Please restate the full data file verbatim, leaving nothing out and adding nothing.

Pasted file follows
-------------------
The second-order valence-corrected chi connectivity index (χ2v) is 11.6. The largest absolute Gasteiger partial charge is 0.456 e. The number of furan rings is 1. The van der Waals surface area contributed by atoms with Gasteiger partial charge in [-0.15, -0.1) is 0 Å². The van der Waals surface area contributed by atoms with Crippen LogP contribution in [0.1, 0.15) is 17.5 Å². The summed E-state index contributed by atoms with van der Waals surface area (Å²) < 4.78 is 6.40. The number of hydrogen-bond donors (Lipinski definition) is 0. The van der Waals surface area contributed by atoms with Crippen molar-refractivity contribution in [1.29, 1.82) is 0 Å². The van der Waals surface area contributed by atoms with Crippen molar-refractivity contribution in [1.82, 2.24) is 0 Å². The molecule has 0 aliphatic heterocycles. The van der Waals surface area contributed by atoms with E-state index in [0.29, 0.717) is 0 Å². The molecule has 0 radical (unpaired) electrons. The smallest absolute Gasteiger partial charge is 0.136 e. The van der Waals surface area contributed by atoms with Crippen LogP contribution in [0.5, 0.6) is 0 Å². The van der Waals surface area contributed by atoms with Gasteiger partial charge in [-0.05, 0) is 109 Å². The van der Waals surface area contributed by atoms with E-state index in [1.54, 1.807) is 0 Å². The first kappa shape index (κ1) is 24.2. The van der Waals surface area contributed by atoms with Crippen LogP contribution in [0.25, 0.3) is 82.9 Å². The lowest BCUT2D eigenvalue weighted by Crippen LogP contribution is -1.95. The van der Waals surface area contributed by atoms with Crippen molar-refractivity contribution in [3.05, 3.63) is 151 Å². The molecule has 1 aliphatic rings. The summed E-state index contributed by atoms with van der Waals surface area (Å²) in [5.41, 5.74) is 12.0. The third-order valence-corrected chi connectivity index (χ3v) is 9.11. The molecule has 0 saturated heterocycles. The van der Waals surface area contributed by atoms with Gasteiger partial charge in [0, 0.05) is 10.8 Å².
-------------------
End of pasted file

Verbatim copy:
The second-order valence-corrected chi connectivity index (χ2v) is 11.6. The largest absolute Gasteiger partial charge is 0.456 e. The number of furan rings is 1. The van der Waals surface area contributed by atoms with Gasteiger partial charge in [-0.15, -0.1) is 0 Å². The van der Waals surface area contributed by atoms with Crippen LogP contribution in [0.1, 0.15) is 17.5 Å². The summed E-state index contributed by atoms with van der Waals surface area (Å²) < 4.78 is 6.40. The number of hydrogen-bond donors (Lipinski definition) is 0. The van der Waals surface area contributed by atoms with Crippen molar-refractivity contribution in [1.29, 1.82) is 0 Å². The van der Waals surface area contributed by atoms with Crippen molar-refractivity contribution in [1.82, 2.24) is 0 Å². The molecule has 0 aliphatic heterocycles. The van der Waals surface area contributed by atoms with E-state index in [0.29, 0.717) is 0 Å². The molecule has 0 radical (unpaired) electrons. The smallest absolute Gasteiger partial charge is 0.136 e. The van der Waals surface area contributed by atoms with Crippen LogP contribution in [0.5, 0.6) is 0 Å². The van der Waals surface area contributed by atoms with Gasteiger partial charge in [-0.05, 0) is 109 Å². The van der Waals surface area contributed by atoms with E-state index in [1.54, 1.807) is 0 Å². The first kappa shape index (κ1) is 24.2. The van der Waals surface area contributed by atoms with Crippen LogP contribution in [0.25, 0.3) is 82.9 Å². The lowest BCUT2D eigenvalue weighted by Crippen LogP contribution is -1.95. The van der Waals surface area contributed by atoms with Crippen molar-refractivity contribution in [3.05, 3.63) is 151 Å². The molecule has 1 aliphatic rings. The summed E-state index contributed by atoms with van der Waals surface area (Å²) in [5.41, 5.74) is 12.0. The third-order valence-corrected chi connectivity index (χ3v) is 9.11. The molecule has 0 saturated heterocycles. The van der Waals surface area contributed by atoms with Gasteiger partial charge in [0, 0.05) is 10.8 Å².